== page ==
Commenting on credit union performance during the first quarter, NCUA Chairman Debbie Matz said: “Some of the short-term numbers are moving in the right direction. However, credit unions still have a long way to go before overcoming all of the residual issues from the economic downturn of the past two years.”

Shares Post Strong Growth, Loans Fell

Federally-insured credit unions reported assets increased at a rate of 1.5 percent during the quarter to $897.6 billion, while deposits grew by 2.7 percent to $773.2 billion. However, loans fell by 1.2 percent to almost $566 billion. As a result, credit unions’ loan-to-share ratio continues to recede, down to 73.16 percent as of March 31, 2010, from 76.06 percent at year-end 2009.

With the exception of 1st mortgages and other lines of credit, all other loan categories fell during the first quarter:
• Credit card loans were down 2.9 percent;
• Other unsecured credit contracted by 2.7 percent;
• New vehicle loans fell by 5.7 percent;
• Used vehicle loans declined by 0.3 percent;
• Other real estate loans slipped by 1.8 percent; and
• Lease receivables by 5.4 percent.

Additionally, faltering loan demand caused cash, cash equivalents and investments at credit unions to increase during the first quarter. At the end of the first quarter, credit unions reported $297.7 billion up from 278.3 billion at the end of 2009.

Credit Unions Post $1.1 Billion Profit

The credit union industry reported a profit of $1.1 billion in the first quarter, with a return on average assets ratio of 0.48 percent. In comparison, federally-insured credit unions earned slightly less than $1.6 billion for all of 2009 and reported a return on average assets of 0.18 percent.

Net interest income was up 21.9 percent from a year ago to $5.4 billion, as interest expense at credit unions fell more rapidly than interest income. Non-interest income was up 15 percent from a year ago to $2.67 billion, while non-interest expenses grew at a slower pace of 2.8 percent.

Net Worth Ratio Slipped 3 Basis Points

Credit unions continue to build capital during the first quarter. Total equity at credit unions increased 1.5 percent to almost $88 billion. However, the net worth ratio for credit unions edged lower to 3 basis points during the quarter to 9.87 percent as of March 31, 2010.

Delinquency and Charge-Off Rates Edged Lower

During the first quarter of 2010, delinquent loans (loans 60 days or more past due) fell by 5 percent to $9.94 billion; however, delinquent loans were still 20.6 percent above what was reported for a comparable period last year. The percentage of loans that were delinquent fell by 7 basis points to 1.76 percent.

Net charge-offs were almost $1.69 billion, as of the end of the first quarter of 2010 – up almost 8.2 percent from year ago levels. However, the net charge-off rate slipped by 2 basis points during the quarter from 1.21 percent of average loans to 1.19 percent.

Credit unions reported almost $8.5 billion in modified outstanding loans, of which nearly $6.8 billion were real estate loans and $1.6 billion were consumer loans. Modified business loans were $1.3 billion, of which an overwhelming majority was real estate loans. As of the end of the first quarter, 22.32 percent of all modified real estate loans were two months or more past due with modified commercial real estate loans reporting a higher delinquency rate of 29.49 percent.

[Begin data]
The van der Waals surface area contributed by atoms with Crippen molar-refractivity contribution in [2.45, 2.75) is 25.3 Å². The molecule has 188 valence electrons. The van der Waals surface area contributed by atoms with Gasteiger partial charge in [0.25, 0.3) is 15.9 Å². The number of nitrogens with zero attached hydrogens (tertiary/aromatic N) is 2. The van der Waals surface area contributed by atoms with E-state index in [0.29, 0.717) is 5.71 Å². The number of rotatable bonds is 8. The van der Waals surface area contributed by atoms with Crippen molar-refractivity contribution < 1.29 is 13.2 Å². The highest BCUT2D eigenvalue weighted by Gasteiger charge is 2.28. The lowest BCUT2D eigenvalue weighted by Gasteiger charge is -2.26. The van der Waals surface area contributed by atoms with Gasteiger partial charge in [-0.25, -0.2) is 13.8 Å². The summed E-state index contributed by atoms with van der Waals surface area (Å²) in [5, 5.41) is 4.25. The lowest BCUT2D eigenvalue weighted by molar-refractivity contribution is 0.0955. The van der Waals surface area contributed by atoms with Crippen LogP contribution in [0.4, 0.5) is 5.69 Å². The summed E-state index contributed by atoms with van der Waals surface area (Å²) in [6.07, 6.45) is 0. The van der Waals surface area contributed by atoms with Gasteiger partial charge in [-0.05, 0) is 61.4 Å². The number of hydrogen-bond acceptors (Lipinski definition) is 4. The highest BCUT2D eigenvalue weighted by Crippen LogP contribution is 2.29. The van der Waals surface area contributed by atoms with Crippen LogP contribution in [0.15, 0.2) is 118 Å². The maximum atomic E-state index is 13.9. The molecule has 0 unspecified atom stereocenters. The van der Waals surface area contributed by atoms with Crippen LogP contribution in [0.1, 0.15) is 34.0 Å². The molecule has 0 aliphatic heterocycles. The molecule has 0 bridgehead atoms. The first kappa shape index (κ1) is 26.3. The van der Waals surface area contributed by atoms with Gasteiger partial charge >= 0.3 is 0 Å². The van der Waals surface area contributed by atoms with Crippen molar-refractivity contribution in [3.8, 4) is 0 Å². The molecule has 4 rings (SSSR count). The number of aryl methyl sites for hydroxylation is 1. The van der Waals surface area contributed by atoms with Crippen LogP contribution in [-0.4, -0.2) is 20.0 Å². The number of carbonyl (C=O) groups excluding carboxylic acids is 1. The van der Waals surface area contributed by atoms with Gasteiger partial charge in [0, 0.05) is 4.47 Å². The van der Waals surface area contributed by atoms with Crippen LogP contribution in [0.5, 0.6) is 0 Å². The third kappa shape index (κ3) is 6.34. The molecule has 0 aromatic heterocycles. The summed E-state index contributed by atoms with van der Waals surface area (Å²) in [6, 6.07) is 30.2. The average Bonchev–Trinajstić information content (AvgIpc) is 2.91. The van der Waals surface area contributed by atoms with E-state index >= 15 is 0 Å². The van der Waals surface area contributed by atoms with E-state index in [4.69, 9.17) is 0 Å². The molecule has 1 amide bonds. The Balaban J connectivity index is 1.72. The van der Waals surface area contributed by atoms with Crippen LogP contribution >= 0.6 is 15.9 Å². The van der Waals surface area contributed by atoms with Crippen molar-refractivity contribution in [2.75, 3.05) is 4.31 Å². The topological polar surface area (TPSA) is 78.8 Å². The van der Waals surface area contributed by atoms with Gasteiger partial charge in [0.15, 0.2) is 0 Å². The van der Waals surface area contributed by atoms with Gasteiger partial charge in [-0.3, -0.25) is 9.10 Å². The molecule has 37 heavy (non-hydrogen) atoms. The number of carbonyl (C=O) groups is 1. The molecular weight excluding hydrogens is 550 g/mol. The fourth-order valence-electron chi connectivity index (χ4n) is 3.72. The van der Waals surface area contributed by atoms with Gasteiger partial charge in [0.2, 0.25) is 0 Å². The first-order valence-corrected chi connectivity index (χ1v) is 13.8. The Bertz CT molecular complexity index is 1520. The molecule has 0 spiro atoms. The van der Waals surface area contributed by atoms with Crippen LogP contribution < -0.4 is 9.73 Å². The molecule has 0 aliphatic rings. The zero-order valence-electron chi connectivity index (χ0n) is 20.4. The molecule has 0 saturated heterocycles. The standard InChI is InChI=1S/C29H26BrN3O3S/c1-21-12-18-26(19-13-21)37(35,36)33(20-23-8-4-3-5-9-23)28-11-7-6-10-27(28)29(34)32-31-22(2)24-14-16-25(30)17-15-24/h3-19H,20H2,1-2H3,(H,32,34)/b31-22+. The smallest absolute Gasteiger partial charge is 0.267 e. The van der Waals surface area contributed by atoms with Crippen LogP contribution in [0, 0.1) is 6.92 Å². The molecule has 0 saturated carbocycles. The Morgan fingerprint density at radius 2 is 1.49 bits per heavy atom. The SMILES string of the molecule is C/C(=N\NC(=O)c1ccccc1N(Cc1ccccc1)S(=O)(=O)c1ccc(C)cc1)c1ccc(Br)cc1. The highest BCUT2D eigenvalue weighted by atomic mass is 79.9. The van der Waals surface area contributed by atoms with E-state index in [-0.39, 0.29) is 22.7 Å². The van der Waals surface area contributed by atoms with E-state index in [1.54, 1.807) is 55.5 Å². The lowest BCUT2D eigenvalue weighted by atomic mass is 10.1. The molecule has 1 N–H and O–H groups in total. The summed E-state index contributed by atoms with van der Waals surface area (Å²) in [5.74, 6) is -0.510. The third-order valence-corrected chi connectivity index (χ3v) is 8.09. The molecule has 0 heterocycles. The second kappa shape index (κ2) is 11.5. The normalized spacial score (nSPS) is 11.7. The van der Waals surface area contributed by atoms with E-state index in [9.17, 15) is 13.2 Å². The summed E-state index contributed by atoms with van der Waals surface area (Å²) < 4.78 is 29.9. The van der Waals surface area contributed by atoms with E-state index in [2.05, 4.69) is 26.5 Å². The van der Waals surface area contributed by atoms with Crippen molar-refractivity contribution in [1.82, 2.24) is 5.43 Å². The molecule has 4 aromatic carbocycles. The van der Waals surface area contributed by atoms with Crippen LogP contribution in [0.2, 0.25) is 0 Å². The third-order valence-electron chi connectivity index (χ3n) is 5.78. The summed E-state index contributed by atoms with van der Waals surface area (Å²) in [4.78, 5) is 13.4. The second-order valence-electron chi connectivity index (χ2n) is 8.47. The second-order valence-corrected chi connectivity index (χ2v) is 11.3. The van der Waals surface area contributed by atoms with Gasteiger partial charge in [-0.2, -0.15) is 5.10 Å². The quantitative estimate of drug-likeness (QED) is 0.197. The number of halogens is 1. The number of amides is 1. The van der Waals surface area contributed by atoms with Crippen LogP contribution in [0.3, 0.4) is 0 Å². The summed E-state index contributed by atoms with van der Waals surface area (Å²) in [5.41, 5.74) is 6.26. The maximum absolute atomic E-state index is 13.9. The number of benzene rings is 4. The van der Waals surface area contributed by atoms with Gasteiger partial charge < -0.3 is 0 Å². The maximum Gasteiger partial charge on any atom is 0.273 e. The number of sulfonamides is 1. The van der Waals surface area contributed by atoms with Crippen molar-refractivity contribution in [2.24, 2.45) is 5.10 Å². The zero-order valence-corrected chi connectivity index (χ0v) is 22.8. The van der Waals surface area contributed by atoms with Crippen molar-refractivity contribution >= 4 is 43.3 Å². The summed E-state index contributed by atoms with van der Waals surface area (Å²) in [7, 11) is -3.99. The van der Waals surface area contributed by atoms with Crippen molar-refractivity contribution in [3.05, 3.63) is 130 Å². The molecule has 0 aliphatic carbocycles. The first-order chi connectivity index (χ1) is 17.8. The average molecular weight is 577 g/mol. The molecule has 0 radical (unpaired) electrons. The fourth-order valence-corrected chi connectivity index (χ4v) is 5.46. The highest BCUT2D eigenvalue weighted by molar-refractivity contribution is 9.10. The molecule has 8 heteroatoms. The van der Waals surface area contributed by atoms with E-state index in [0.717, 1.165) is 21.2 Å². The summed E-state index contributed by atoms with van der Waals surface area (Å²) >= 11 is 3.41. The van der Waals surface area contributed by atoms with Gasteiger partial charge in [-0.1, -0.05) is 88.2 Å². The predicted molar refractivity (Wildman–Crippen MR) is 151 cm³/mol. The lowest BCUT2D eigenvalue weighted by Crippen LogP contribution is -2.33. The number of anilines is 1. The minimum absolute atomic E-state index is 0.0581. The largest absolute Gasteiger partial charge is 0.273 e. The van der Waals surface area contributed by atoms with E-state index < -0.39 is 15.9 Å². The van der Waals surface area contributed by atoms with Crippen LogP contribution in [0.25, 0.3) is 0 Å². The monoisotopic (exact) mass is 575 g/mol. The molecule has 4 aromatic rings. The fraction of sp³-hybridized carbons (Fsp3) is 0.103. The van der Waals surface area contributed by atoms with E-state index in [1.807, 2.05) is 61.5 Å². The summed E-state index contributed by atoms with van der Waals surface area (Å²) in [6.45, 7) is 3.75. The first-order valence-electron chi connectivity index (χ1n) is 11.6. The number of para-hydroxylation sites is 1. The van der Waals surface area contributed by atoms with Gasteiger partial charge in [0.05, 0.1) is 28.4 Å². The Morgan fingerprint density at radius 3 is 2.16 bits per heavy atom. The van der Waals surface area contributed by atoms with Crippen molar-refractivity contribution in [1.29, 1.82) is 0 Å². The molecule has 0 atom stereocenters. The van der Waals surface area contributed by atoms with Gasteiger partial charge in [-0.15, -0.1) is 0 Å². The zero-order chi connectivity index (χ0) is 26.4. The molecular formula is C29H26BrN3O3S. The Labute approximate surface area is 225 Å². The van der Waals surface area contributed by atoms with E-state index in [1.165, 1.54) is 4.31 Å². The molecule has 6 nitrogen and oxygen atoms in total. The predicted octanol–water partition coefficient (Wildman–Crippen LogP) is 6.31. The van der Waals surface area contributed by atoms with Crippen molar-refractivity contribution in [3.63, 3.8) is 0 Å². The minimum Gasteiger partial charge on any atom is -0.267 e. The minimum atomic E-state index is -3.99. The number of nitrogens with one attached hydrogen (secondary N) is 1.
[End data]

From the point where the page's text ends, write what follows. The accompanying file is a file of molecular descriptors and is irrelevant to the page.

Credit unions set aside $1.85 billion for loan losses during the first quarter. This was 12 percent below the provisioning for loan losses from a comparable period a year earlier. During the first quarter, credit unions reported that allowances for loan and lease losses increased by approximately $180 million to almost $9 billion.

Foreclosed and repossessed assets increased by 37.5 percent over the last year to $1.6 billion at the end of March 2010.

Wednesday, June 2, 2010

Another Mega-Merger Announced

Kinecta Federal Credit Union and NuVision Federal Credit Union announced that the Boards of each organization have signed a letter of intent to merge the two credit unions. Earlier this year, I reported that First Tech CU and Addison Avenue FCU had announced their intent to merge creating a $5 billion credit union.

The proposed merger would create a $4.7 billion credit union with 40 branches primarily throughout Los Angeles and Orange Counties in California.

This announcement should not come as a total surprise. Kinecta FCU was in the middle of a CEO search and had been hard hit by the recession reporting losses of $44.3 million in 2008 and $71.3 million in 2009. As of March 2010, Kinecta reported $136.2 million in delinquent loans, which equaled 58.25 percent of the credit union's net worth.

We should expect more of these mega-merger announcements in the coming months, as financially crippled credit unions seek merger partners. As of the end of April, NCUA is reporting that there were 14 credit unions with $1 billion or more in assets that were rated a CAMEL 4 or 5 and 16 billion-dollar plus credit unions with a CAMEL rating of 3.